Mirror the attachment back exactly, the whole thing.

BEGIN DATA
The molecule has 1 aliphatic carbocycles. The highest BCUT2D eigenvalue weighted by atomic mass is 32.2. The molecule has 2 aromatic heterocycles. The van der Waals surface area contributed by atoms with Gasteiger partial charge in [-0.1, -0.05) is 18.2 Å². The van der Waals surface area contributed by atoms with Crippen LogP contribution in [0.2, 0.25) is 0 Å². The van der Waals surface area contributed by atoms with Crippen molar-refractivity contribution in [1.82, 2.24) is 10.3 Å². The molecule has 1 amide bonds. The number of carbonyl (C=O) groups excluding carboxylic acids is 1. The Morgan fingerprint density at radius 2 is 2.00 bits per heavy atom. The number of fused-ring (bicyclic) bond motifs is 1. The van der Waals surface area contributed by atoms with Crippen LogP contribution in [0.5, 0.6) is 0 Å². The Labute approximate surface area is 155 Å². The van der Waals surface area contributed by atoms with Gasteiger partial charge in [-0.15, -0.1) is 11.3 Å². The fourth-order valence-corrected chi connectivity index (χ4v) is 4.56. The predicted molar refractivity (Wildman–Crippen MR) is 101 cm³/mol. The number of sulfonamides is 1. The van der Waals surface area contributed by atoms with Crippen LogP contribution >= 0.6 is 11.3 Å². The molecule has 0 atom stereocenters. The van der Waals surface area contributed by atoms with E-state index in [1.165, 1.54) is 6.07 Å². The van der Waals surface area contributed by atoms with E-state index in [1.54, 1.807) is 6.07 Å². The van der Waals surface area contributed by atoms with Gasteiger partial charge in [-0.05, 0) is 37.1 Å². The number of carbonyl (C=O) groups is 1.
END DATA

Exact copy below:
The molecule has 1 aliphatic carbocycles. The highest BCUT2D eigenvalue weighted by atomic mass is 32.2. The molecule has 2 aromatic heterocycles. The van der Waals surface area contributed by atoms with Gasteiger partial charge in [-0.1, -0.05) is 18.2 Å². The van der Waals surface area contributed by atoms with Crippen LogP contribution in [0.2, 0.25) is 0 Å². The van der Waals surface area contributed by atoms with Crippen molar-refractivity contribution in [1.82, 2.24) is 10.3 Å². The molecule has 1 amide bonds. The number of carbonyl (C=O) groups excluding carboxylic acids is 1. The Morgan fingerprint density at radius 2 is 2.00 bits per heavy atom. The number of fused-ring (bicyclic) bond motifs is 1. The van der Waals surface area contributed by atoms with Crippen LogP contribution in [0.5, 0.6) is 0 Å². The Labute approximate surface area is 155 Å². The van der Waals surface area contributed by atoms with Gasteiger partial charge in [-0.15, -0.1) is 11.3 Å². The fourth-order valence-corrected chi connectivity index (χ4v) is 4.56. The predicted molar refractivity (Wildman–Crippen MR) is 101 cm³/mol. The number of sulfonamides is 1. The van der Waals surface area contributed by atoms with Crippen LogP contribution >= 0.6 is 11.3 Å². The molecule has 0 atom stereocenters. The van der Waals surface area contributed by atoms with E-state index in [1.165, 1.54) is 6.07 Å². The van der Waals surface area contributed by atoms with E-state index in [1.54, 1.807) is 6.07 Å². The van der Waals surface area contributed by atoms with Gasteiger partial charge in [-0.05, 0) is 37.1 Å². The number of carbonyl (C=O) groups is 1.